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The Chair Walk, Merritt BC

July 10, 2019 to August 7, 2019

“Chairs like you have never seen before”

Art in Merritt BC. Art in Merritt comes in all forms, shapes and sizes. There are art galleries for you to enjoy, craft markets where many different artists participate, as well as, various venues with live entertainment. Locals and visitors will also enjoy the “Chair Walk”, the latest addition to the art experience while exploring Merritt BC Canada.

How does the Chair Walk Work?

The Chair Walk is modeled after a self-guided walking tour. Many communities provide self guided art walks including Merritt and the Nicola Valley. The Chair Walk will soon be one of the many art experiences to enjoy alongside the Merritt Murals, Walk Of Stars and many others.

However, one should know, the Chair Walk is different than many other art exhibits because it is a fund raiser for the Nicola Valley Community Arts Council and the Nicola Valley Community Theatre Society . The Chair Walk has some unique twists and turns that are not found in your every-day conventional Art Walk. It will be well worth the walk.

The Chair Walk is an army of community minded artists coming together for a good cause by donating their time and talents to producing some amazing art creations in the form of chairs.  While the basis of the work is a common chair, there is nothing common about the finished results. But hold on! That is all we can tell you about it right now because it is a surprise. You will have to come to Merritt BC Canada this summer and take the walking tour to see the collection of creative chair masterpieces.

What will the chairs look like?

The Business Community is on board.

Of course, all this effort by the artists would be for naught if the businesses did not see this as a valuable event, not only for themselves, but for the whole town in fostering art in Merritt. You will find that the interesting thing is the large variety of businesses involved.  There are flower shops, restaurants, auto parts dealers, a bike shop, sportswear, gift shops and many others for you to visit. All with their own versions of chair art.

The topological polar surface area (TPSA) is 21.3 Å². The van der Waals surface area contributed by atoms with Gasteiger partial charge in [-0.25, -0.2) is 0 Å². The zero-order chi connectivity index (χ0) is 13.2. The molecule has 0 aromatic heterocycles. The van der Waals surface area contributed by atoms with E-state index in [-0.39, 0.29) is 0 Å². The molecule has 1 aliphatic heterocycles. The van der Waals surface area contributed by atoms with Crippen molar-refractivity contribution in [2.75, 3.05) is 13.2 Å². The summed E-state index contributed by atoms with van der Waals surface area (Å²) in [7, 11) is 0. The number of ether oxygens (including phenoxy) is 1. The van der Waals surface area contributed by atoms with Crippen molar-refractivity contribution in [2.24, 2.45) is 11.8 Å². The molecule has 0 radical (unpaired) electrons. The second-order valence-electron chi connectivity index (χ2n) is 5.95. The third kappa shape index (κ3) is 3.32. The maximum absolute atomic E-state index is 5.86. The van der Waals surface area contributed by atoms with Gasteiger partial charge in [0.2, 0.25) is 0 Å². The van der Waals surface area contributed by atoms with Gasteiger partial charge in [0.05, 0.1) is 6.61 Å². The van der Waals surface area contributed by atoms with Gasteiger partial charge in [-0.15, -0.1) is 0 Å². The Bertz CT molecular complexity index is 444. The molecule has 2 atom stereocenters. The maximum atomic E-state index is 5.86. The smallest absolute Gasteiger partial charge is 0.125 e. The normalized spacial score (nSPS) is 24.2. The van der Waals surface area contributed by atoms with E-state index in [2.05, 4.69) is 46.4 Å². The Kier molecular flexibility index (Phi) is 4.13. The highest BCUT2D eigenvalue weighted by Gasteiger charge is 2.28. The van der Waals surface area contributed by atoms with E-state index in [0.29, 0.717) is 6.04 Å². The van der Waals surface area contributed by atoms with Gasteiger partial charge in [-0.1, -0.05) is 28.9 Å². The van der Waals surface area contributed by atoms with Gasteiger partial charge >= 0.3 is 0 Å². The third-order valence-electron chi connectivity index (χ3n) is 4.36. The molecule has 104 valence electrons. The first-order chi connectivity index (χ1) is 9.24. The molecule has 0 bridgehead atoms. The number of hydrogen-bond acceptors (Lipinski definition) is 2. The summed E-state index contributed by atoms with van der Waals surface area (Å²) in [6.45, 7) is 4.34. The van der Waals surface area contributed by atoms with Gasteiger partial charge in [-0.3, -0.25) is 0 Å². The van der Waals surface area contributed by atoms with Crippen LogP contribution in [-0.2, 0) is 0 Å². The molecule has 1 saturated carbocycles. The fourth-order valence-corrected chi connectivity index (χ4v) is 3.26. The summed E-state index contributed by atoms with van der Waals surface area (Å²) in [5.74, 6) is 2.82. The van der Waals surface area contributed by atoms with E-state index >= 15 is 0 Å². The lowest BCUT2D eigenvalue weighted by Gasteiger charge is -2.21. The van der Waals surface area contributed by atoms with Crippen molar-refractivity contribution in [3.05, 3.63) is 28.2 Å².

Making Money for Art in Merritt, BC

Whereas the artists and business are crucial, you will be the ones to determine the success of this event.

Each chair will be the subject of a silent auction 

However, if you are not going to bid on a chair you can still help the cause. Each chair will have a piggy bank placed nearby where you can make a donation.  As a side note, the banks are fun to see as they come in all sizes and shapes too.

“Families, children, teens, seniors, singles, tourists, and couples are all encouraged to support this event as it will not only be a fun summer activity but also help make Merritt become a better community in which to live.” says Team Leader for the Chair Project, Shirley

Inviting Store Front promoting Art in Merritt

Art in Merritt is worth the effort

The Chair Walk will give you a great introduction to our wonderful little City.  While you travel to each venue you will pass by other attractions that might interest you,  such as the Canadian Country Music Hall of Fame.

In addition,  if you are into museums visit the Nicola Valley Museum and Archives.  You will find great information on the local history including the Indigenous peoples of the region.  You can also take in the many murals of the country stars that have played at our annual summer music fest. 

The Merritt Murals are another example of art in Merritt that is on public display. There are said to around 20+ murals depicting country music stars. All painted by Michelle Loughery.

Accommodations Galore!